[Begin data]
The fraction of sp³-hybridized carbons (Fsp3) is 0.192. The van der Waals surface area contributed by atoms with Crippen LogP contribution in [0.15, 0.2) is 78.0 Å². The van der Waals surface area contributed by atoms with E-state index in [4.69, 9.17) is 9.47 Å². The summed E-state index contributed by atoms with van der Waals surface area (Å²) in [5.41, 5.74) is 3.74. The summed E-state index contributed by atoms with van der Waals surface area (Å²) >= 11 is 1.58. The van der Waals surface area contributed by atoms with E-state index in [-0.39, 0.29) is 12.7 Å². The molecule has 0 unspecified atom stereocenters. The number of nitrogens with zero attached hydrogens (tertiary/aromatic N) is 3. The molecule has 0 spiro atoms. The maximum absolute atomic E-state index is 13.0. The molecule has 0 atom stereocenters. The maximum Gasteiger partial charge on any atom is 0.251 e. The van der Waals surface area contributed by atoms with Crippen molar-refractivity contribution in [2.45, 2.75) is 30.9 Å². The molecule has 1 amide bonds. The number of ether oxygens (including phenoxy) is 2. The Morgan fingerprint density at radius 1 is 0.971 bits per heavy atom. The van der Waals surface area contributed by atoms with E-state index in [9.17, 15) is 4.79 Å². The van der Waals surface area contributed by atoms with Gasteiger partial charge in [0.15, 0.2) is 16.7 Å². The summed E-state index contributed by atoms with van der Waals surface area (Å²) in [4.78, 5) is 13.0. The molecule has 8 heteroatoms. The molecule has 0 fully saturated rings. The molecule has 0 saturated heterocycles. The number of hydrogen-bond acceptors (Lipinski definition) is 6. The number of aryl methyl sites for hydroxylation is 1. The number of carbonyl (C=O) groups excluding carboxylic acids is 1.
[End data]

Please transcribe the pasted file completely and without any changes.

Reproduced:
The fraction of sp³-hybridized carbons (Fsp3) is 0.192. The van der Waals surface area contributed by atoms with Crippen LogP contribution in [0.15, 0.2) is 78.0 Å². The van der Waals surface area contributed by atoms with E-state index in [4.69, 9.17) is 9.47 Å². The summed E-state index contributed by atoms with van der Waals surface area (Å²) in [5.41, 5.74) is 3.74. The summed E-state index contributed by atoms with van der Waals surface area (Å²) >= 11 is 1.58. The van der Waals surface area contributed by atoms with E-state index in [-0.39, 0.29) is 12.7 Å². The molecule has 0 unspecified atom stereocenters. The number of nitrogens with zero attached hydrogens (tertiary/aromatic N) is 3. The molecule has 0 spiro atoms. The maximum absolute atomic E-state index is 13.0. The molecule has 0 atom stereocenters. The maximum Gasteiger partial charge on any atom is 0.251 e. The van der Waals surface area contributed by atoms with Crippen molar-refractivity contribution in [2.45, 2.75) is 30.9 Å². The molecule has 1 amide bonds. The number of ether oxygens (including phenoxy) is 2. The Morgan fingerprint density at radius 1 is 0.971 bits per heavy atom. The van der Waals surface area contributed by atoms with E-state index in [9.17, 15) is 4.79 Å². The van der Waals surface area contributed by atoms with Gasteiger partial charge in [0.15, 0.2) is 16.7 Å². The summed E-state index contributed by atoms with van der Waals surface area (Å²) in [4.78, 5) is 13.0. The molecule has 8 heteroatoms. The molecule has 0 fully saturated rings. The molecule has 0 saturated heterocycles. The number of hydrogen-bond acceptors (Lipinski definition) is 6. The number of aryl methyl sites for hydroxylation is 1. The number of carbonyl (C=O) groups excluding carboxylic acids is 1.